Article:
Traditional seamstress Thembeka Metele, 77, established her own craft business called Iza Crafts in 2001 with the aim of providing employment, empowering women and helping local crafters in finding a market for their products.
Metele, who is a former field worker for non-profit organisation Operation Hunger, spent most of her adult life working in community development where she established craft projects in Mooilplaas. She continued her work in collaboration with Operation Hunger and established her own traditional clothing business, Sithi Kwantu, based in Mdantsane.
“I didn’t get a proper education growing up but I was blessed enough to be talented with the skills of sewing and making traditional clothes. My mother was also a seamstress, so I guess I took after her,” said Metele.
She said her work at Operation Hunger involved going around rural areas empowering people by showcasing their talents in crafting.
“During my time as field worker, I learned what these people’s aspirations were and the vision they wanted in their lives. Operation Hunger closed down but the passion of craftsmanship didn’t. That is where Iza Crafts was established.”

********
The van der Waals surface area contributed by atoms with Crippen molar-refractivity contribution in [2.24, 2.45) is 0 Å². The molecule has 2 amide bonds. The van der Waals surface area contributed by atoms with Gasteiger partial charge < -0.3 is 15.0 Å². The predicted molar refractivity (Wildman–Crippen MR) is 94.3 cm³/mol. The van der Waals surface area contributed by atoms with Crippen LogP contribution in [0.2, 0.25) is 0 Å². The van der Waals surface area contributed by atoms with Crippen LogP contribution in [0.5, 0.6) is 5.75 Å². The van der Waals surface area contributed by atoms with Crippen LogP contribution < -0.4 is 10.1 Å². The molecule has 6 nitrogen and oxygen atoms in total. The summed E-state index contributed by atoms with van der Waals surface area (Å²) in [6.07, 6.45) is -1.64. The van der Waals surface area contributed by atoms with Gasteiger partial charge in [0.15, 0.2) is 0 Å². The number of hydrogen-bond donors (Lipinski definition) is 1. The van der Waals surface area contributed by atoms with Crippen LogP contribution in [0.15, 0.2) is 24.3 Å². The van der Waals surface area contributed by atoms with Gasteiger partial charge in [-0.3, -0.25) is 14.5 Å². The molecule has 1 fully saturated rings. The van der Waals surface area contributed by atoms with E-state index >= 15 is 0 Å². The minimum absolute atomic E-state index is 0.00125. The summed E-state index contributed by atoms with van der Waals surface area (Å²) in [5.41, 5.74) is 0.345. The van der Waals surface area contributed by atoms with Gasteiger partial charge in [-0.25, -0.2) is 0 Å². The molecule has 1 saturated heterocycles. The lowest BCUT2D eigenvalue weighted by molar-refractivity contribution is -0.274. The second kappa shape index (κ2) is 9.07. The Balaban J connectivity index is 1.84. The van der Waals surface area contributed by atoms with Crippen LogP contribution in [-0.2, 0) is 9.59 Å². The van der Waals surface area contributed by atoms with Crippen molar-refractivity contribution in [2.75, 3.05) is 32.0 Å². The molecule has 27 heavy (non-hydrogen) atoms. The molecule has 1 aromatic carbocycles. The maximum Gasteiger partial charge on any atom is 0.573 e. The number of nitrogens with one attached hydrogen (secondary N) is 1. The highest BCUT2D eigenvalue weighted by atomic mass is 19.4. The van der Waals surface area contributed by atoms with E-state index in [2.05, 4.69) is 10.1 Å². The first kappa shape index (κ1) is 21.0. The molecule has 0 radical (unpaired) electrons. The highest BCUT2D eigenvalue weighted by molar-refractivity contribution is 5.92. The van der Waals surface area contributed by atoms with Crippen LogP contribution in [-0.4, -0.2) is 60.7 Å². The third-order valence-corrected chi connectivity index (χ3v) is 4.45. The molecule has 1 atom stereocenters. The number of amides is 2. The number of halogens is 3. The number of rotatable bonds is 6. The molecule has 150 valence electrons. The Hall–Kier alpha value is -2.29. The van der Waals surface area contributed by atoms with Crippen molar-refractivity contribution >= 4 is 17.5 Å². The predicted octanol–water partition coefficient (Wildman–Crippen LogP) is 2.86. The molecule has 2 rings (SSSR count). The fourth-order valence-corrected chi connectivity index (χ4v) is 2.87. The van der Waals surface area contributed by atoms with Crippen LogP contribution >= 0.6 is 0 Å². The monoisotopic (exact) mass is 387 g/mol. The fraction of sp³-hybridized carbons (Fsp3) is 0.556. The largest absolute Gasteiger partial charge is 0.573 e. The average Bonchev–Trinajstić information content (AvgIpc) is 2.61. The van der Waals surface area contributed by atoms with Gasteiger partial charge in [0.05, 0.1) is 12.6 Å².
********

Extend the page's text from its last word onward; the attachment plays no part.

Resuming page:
Some of the workers are from the rural areas that Operation Hunger used to visit.
“The beauty of my employees is that they teach and empower each other. I am glad that I have rubbed off the empowering spirit to these women,” said Metele.
“Things have changed now, as the business is not as successful as it was before. I have let some of my employees go because of lack of finances. They are now working at similar working environments than this and I am left with just a few.”
Lahliwe Mona is one of the workers who as been with Iza Crafts since its creation.
“I am also from Mooiplaas. I met Metele when she was a field worker at Operation Hunger. She has made a difference in my life because it is difficult to find a stable job nowadays. I have worked with wonderful people here, we have become a family,” said Mona.